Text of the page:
Pension & Benefits News Court rejected employers’ invocation of irreparable harm as excuse for avoiding interim payments
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Friday, July 19, 2019

Court rejected employers’ invocation of irreparable harm as excuse for avoiding interim payments

By Pension and Benefits Editorial Staff

A controlled group of employers must make both past due and future interim withdrawal liability payments pending arbitration, a district court in Washington has ruled. The court rejected the employers’ assertion that the equitable exception excusing interim payments in the face of irreparable harm applied to this situation.

Stock purchase. In December 2016, Puglia Engineering purchased the stock of San Francisco Ship Repair, Inc. (SFSR). SFSR was required under two CBAs to make contributions to two multiemployer pension funds. The deal quickly soured when Puglia learned in early 2017 that at least $15 million in repairs to SFSR’s shipyard would be required.

Puglia Engineering ceased operating the shipyard. In April 2017, both Puglia Engineering and SFSR filed for Chapter 11 bankruptcy protection. SFSR stopped making contributions to the funds. The two funds filed proof of claims in both bankruptcy proceedings claiming ERISA withdrawal liability.

Puglia Engineering’s stock is owned by an individual who also owns other companies that did not file for bankruptcy. The pension funds sent demand letters to several of these nonbankrupt companies, followed by notifications of default. No payments were made.

Interim withdrawal liability. The funds filed suit against the individual owner and various corporate entities that the funds characterized as a control group. The funds sought an order requiring payment of interim withdrawal liability of about $1 million dollars. The funds also sought an injunction ordering the control group members to make future interim withdrawal liability payments, pending arbitration. As the court explained, under ERISA’s “pay now, dispute later” structure, disputes over withdrawal liability are subject to mandatory arbitration, but interim payments must be made, starting within 60 days of receipt of a demand letter.

The court first determined that the funds’ letters to the non-bankrupt businesses constituted a timely demand under ERISA Sec. 4219(c)(2) for the start of interim withdrawal liability payments. The court next determined that under ERISA Sec. 4001(b)(1), the four corporate defendants were under the common control of the individual and were thus jointly and severally liable for the withdrawal liability. The court also concluded that the individual owner was a member of the control group as a sole proprietor and therefore jointly and severally liable for the withdrawal liability.

Equitable exception. Rather than strongly dispute the conclusion that a common control group existed, the businesses and the individual owner instead urged the court to adopt an “equitable exception” that would excuse them from making interim withdrawal liability payments before arbitration. Irreparable harm would result if such payments were required, they asserted. Puglia Engineering’s assets are more than fully encumbered by the secured claims of a bank, the businesses asserted. Further, the individual owner asserted that a requirement to make interim withdrawal payments would effectively force him into personal bankruptcy and would not result in the funds receiving any payment.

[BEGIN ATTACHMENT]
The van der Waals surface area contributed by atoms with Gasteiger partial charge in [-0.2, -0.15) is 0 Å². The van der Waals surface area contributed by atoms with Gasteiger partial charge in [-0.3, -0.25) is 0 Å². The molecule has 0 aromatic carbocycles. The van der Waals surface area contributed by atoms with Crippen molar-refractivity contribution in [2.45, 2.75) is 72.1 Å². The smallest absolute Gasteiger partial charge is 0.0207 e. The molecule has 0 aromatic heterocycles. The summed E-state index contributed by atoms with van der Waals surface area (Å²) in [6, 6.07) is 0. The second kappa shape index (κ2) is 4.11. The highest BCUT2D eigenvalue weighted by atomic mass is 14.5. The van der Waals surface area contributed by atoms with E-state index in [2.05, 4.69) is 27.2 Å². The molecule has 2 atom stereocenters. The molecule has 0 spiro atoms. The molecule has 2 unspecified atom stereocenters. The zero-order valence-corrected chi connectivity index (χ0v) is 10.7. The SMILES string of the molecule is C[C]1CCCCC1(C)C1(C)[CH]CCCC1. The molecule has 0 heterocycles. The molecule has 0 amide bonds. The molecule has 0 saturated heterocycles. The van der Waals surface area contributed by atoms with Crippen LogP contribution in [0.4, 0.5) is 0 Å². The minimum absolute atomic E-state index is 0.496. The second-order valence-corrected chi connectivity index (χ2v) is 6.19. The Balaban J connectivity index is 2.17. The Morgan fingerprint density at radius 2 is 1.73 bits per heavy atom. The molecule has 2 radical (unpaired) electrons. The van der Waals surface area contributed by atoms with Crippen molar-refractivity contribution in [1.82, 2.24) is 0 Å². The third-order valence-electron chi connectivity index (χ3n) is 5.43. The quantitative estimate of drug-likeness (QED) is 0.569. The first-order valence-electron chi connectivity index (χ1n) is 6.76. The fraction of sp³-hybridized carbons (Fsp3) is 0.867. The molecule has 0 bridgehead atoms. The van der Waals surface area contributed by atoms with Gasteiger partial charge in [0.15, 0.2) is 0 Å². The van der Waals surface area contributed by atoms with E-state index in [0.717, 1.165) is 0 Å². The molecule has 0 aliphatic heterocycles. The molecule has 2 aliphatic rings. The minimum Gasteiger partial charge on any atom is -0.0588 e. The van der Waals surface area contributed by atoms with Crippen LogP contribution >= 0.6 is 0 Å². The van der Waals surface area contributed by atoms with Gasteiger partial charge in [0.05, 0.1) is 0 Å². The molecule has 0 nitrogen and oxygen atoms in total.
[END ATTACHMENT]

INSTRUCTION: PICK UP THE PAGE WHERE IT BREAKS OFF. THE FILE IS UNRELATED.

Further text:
The court rejected this argument, concluding that neither of the two forms of irreparable injury exceptions apply. The Fifth and Seventh Circuits have adopted an exception that fully excuses an employer that would suffer “irreparable financial harm” from making interim payments pending arbitration, but only if the pension fund’s claim appears “frivolous or not colorable.” In this instance, the court said, it is clear the funds’ claims are not frivolous.

Other circuits, including the Ninth Circuit, have permitted employers to present their arguments against withdrawal liability directly to a court if arbitration would cause irreparable injury. This “exhaustion requirement exception,” as the court describes it, does not apply in this instance because the control group still wishes to engage in arbitration.

Thus, regarding the $1 million in withdrawal liability payments the control group had already missed, the court granted the funds’ motion for summary judgment and ordered the control group to pay the amount requested. In addition, while the court determined injunctive relief was not appropriate in this instance, it issued a declaratory judgment that the control group is legally obligated to timely provide future interim withdrawal liability payments.

SOURCE: Marine Carpenters Pension fund v. Puglia Marine LLC (DC WA).

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